Holiday Greetings to Members and Friends
As another holiday season draws near, if it is not too frantic and you have a free holiday afternoon, consider putting your own experience and insight into words for the benefit of your colleagues. I would welcome your participation in our newsletter by way of a written contribution to be published in the coming months of 2007. As well, GAMA Canada has arranged with Advocis and Forum magazine to sponsor a regular column specifically for managers. You are encouraged to create an article (approximately 850 words) on management topics (recruiting, retention, selection; training and education; coaching and leadership; business development) and forward them to my attention at firstname.lastname@example.org
Thank you to Norm Trainor for his contribution to the November newsletter and to Rod Burylo for the article Creating the Right Office Environment in November’s Forum magazine.
If the holidays also find you considering your travel/education schedule for 2007 consider GAMA's International Leadership and Management Program (LAMP) in Toronto in March 2007. It's the first time GAMA International has held the conference outside of the United States and it has proven to be an outstanding program! We are very fortunate to have it in our own backyard this coming year!! I look forward to seeing you there!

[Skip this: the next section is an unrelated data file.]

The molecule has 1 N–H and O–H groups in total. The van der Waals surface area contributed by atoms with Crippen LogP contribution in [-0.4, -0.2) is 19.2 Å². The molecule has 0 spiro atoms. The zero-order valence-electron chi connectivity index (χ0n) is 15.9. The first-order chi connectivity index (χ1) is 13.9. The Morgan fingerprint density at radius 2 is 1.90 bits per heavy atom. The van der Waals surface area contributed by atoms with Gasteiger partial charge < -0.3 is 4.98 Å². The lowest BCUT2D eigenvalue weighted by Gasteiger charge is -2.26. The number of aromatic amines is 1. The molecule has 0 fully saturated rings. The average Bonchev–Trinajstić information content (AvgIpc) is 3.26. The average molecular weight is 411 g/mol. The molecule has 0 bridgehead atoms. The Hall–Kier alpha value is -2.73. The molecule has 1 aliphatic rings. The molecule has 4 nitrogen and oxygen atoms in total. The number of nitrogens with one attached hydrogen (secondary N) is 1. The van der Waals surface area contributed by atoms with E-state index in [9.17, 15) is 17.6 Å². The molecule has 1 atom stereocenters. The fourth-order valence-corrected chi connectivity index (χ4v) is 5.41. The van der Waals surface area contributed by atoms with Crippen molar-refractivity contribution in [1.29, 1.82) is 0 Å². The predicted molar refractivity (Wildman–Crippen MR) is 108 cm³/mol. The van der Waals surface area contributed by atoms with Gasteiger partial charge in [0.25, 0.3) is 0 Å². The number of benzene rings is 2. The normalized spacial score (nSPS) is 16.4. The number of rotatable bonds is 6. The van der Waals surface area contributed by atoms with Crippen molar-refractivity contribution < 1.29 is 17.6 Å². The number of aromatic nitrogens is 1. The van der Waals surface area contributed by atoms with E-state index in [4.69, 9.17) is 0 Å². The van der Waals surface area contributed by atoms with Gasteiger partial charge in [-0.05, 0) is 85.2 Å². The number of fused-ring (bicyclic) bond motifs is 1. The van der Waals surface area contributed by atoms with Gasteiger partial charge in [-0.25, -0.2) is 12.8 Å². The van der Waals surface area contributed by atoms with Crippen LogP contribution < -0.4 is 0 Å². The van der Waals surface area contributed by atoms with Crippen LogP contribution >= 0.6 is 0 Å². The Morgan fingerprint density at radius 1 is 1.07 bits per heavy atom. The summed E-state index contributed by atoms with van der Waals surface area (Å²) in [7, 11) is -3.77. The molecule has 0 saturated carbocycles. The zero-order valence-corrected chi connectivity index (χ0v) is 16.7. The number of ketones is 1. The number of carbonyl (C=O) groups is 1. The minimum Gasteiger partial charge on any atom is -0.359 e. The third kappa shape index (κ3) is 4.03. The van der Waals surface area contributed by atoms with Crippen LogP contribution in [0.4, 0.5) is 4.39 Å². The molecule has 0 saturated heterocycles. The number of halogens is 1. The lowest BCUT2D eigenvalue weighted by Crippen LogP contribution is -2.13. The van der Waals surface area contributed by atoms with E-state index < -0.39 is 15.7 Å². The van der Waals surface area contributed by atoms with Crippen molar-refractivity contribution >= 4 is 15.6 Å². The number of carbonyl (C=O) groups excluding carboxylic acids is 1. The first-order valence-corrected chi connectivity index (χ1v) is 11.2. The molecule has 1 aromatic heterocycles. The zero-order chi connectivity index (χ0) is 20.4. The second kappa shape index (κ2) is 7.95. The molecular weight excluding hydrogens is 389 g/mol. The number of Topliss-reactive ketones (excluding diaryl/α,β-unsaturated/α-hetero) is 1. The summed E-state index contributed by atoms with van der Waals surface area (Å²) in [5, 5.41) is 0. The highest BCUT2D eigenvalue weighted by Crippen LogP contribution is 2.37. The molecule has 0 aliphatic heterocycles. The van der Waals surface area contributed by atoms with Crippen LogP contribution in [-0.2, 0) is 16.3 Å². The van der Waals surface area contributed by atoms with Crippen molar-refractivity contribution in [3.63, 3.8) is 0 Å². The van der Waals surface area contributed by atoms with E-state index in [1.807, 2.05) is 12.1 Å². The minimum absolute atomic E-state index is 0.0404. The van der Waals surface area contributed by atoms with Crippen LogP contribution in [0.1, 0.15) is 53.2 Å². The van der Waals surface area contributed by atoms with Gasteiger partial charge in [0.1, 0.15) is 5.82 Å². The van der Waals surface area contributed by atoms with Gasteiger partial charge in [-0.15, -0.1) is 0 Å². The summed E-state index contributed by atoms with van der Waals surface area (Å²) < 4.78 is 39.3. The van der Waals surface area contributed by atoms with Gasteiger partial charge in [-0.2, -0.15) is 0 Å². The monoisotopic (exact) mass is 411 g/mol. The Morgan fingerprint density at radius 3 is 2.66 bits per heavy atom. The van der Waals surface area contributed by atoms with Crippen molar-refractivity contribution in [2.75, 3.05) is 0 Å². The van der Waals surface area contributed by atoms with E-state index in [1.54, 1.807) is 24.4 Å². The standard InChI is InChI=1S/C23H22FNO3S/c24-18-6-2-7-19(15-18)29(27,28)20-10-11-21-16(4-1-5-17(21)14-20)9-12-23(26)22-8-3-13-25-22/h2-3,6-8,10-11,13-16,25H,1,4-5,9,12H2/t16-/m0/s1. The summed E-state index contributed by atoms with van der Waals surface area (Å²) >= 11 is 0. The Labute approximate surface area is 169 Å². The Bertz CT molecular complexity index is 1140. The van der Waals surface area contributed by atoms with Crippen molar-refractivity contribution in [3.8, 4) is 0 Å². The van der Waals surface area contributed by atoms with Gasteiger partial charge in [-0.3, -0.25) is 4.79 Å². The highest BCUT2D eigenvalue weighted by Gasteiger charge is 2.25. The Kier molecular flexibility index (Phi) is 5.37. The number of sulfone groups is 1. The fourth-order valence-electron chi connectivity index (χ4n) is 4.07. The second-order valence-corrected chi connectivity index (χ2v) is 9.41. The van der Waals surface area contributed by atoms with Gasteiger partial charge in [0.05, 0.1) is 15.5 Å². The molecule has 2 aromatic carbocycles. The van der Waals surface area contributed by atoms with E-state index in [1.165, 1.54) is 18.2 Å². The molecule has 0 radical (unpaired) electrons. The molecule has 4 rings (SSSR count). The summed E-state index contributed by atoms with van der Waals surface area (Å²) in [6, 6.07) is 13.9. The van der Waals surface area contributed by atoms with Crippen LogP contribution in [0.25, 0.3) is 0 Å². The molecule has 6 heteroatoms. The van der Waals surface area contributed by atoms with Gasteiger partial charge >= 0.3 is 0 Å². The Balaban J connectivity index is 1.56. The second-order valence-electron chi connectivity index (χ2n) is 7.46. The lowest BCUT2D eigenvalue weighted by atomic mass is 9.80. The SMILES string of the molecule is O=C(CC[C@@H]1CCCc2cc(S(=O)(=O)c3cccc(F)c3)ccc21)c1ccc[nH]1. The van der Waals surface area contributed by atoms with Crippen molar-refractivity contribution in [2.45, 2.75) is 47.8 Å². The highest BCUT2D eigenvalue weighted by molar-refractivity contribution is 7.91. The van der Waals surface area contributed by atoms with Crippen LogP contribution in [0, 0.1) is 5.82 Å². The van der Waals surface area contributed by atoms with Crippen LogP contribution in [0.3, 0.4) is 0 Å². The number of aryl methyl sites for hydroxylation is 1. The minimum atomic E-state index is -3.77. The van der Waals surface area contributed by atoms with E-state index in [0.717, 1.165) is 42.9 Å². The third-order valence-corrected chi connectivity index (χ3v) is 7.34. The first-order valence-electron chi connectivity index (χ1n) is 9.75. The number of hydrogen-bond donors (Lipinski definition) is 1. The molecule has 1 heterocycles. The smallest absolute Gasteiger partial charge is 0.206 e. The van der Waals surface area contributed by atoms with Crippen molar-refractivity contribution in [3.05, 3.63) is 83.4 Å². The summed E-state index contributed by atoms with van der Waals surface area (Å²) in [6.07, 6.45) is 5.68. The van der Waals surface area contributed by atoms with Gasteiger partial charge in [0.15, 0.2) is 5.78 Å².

Now I am pleased to bring you an excellent newsletter article from Ryan Walter, NHL star now speaker/trainer/coach for business leaders. Enjoy and we wish you a wonderful holiday season!!
“Success does come in CANS!”
by Ryan Walter
Many pundits agree that the most difficult championship to win in professional sport is the first one, because even professional players must first believe that they can achieve the championship before they CAN actually accomplish this success. Isn’t this, in fact, most of life? Someone has suggested that life is the opposite of school, because most of the time “life” gives you the test first and the lesson later.
For example, experts suggest that by the time the average teenager has reached his or her 18th birthday has heard “no” or “YOU CAN’T” 148,000 times. The irony of-course is that parents then ask these same teens to take initiative, be confident and BELIEVE in themselves and then are surprised or upset at their hesitation inaction and SELF DOUBT.
From teenagers, to professional hockey players, to professionals in business, creating a consistent forward movement away from the “I CAN’T” attitude toward believing “I CAN” is key to energizing the quality of our life.
Comments or questions? Contact: Editor, Michael Tourond